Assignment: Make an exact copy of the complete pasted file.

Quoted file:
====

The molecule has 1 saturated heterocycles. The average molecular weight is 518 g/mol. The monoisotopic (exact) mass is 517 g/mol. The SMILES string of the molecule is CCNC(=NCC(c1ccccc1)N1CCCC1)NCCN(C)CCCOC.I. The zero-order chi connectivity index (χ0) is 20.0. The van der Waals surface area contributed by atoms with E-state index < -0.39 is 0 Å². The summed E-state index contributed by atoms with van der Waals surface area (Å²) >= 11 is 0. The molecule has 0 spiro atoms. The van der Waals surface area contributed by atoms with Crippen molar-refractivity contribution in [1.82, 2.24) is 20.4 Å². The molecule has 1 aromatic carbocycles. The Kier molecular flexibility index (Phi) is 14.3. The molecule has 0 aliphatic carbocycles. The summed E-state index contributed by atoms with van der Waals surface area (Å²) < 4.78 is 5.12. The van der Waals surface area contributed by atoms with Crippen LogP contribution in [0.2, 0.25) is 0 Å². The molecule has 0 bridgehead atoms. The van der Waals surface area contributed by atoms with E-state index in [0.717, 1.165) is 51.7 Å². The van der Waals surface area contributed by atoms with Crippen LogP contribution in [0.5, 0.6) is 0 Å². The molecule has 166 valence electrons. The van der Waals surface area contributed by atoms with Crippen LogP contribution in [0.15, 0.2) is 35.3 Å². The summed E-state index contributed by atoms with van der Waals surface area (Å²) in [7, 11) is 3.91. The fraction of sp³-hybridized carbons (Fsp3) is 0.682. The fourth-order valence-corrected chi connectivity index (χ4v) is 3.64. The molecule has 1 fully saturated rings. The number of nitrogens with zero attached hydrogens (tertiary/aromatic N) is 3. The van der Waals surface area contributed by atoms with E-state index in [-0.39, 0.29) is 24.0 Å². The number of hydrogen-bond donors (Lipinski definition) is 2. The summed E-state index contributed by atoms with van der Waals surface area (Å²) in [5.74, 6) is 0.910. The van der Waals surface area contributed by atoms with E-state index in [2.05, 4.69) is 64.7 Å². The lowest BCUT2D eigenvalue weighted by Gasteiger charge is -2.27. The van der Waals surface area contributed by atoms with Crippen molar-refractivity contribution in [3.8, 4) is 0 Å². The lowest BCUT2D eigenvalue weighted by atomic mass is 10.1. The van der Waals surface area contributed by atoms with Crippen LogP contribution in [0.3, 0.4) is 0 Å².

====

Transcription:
The molecule has 1 saturated heterocycles. The average molecular weight is 518 g/mol. The monoisotopic (exact) mass is 517 g/mol. The SMILES string of the molecule is CCNC(=NCC(c1ccccc1)N1CCCC1)NCCN(C)CCCOC.I. The zero-order chi connectivity index (χ0) is 20.0. The van der Waals surface area contributed by atoms with E-state index < -0.39 is 0 Å². The summed E-state index contributed by atoms with van der Waals surface area (Å²) >= 11 is 0. The molecule has 0 spiro atoms. The van der Waals surface area contributed by atoms with Crippen molar-refractivity contribution in [1.82, 2.24) is 20.4 Å². The molecule has 1 aromatic carbocycles. The Kier molecular flexibility index (Phi) is 14.3. The molecule has 0 aliphatic carbocycles. The summed E-state index contributed by atoms with van der Waals surface area (Å²) < 4.78 is 5.12. The van der Waals surface area contributed by atoms with Crippen LogP contribution in [0.2, 0.25) is 0 Å². The molecule has 0 bridgehead atoms. The van der Waals surface area contributed by atoms with E-state index in [0.717, 1.165) is 51.7 Å². The van der Waals surface area contributed by atoms with Crippen LogP contribution in [0.5, 0.6) is 0 Å². The molecule has 166 valence electrons. The van der Waals surface area contributed by atoms with Crippen LogP contribution in [0.15, 0.2) is 35.3 Å². The summed E-state index contributed by atoms with van der Waals surface area (Å²) in [7, 11) is 3.91. The fraction of sp³-hybridized carbons (Fsp3) is 0.682. The fourth-order valence-corrected chi connectivity index (χ4v) is 3.64. The molecule has 1 fully saturated rings. The number of nitrogens with zero attached hydrogens (tertiary/aromatic N) is 3. The van der Waals surface area contributed by atoms with E-state index in [-0.39, 0.29) is 24.0 Å². The number of hydrogen-bond donors (Lipinski definition) is 2. The summed E-state index contributed by atoms with van der Waals surface area (Å²) in [5.74, 6) is 0.910. The van der Waals surface area contributed by atoms with E-state index in [2.05, 4.69) is 64.7 Å². The lowest BCUT2D eigenvalue weighted by Gasteiger charge is -2.27. The van der Waals surface area contributed by atoms with Crippen molar-refractivity contribution in [3.8, 4) is 0 Å². The lowest BCUT2D eigenvalue weighted by atomic mass is 10.1. The van der Waals surface area contributed by atoms with Crippen LogP contribution in [0.3, 0.4) is 0 Å².